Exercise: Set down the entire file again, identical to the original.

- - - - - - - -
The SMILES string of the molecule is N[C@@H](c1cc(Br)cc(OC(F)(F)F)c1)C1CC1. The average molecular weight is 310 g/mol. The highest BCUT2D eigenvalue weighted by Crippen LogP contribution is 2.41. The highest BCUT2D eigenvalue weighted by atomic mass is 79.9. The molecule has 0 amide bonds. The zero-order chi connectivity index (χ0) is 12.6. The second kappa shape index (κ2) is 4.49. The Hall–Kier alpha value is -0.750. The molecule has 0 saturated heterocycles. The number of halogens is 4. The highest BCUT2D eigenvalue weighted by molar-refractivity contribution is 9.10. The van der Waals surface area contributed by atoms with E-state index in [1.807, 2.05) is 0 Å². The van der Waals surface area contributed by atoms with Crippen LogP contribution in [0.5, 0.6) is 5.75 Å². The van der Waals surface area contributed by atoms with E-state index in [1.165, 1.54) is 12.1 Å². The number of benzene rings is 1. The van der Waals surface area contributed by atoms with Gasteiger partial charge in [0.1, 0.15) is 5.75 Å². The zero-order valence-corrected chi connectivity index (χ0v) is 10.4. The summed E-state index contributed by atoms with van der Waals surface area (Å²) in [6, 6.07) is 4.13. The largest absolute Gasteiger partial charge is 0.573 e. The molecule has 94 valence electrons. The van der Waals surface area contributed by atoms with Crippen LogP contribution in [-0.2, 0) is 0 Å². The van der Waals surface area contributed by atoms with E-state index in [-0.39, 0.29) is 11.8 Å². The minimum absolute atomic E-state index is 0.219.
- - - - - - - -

The SMILES string of the molecule is N[C@@H](c1cc(Br)cc(OC(F)(F)F)c1)C1CC1. The average molecular weight is 310 g/mol. The highest BCUT2D eigenvalue weighted by Crippen LogP contribution is 2.41. The highest BCUT2D eigenvalue weighted by atomic mass is 79.9. The molecule has 0 amide bonds. The zero-order chi connectivity index (χ0) is 12.6. The second kappa shape index (κ2) is 4.49. The Hall–Kier alpha value is -0.750. The molecule has 0 saturated heterocycles. The number of halogens is 4. The highest BCUT2D eigenvalue weighted by molar-refractivity contribution is 9.10. The van der Waals surface area contributed by atoms with E-state index in [1.807, 2.05) is 0 Å². The van der Waals surface area contributed by atoms with Crippen LogP contribution in [0.5, 0.6) is 5.75 Å². The van der Waals surface area contributed by atoms with E-state index in [1.165, 1.54) is 12.1 Å². The number of benzene rings is 1. The van der Waals surface area contributed by atoms with Gasteiger partial charge in [0.1, 0.15) is 5.75 Å². The zero-order valence-corrected chi connectivity index (χ0v) is 10.4. The summed E-state index contributed by atoms with van der Waals surface area (Å²) in [6, 6.07) is 4.13. The largest absolute Gasteiger partial charge is 0.573 e. The molecule has 94 valence electrons. The van der Waals surface area contributed by atoms with Crippen LogP contribution in [-0.2, 0) is 0 Å². The van der Waals surface area contributed by atoms with E-state index in [-0.39, 0.29) is 11.8 Å². The minimum absolute atomic E-state index is 0.219.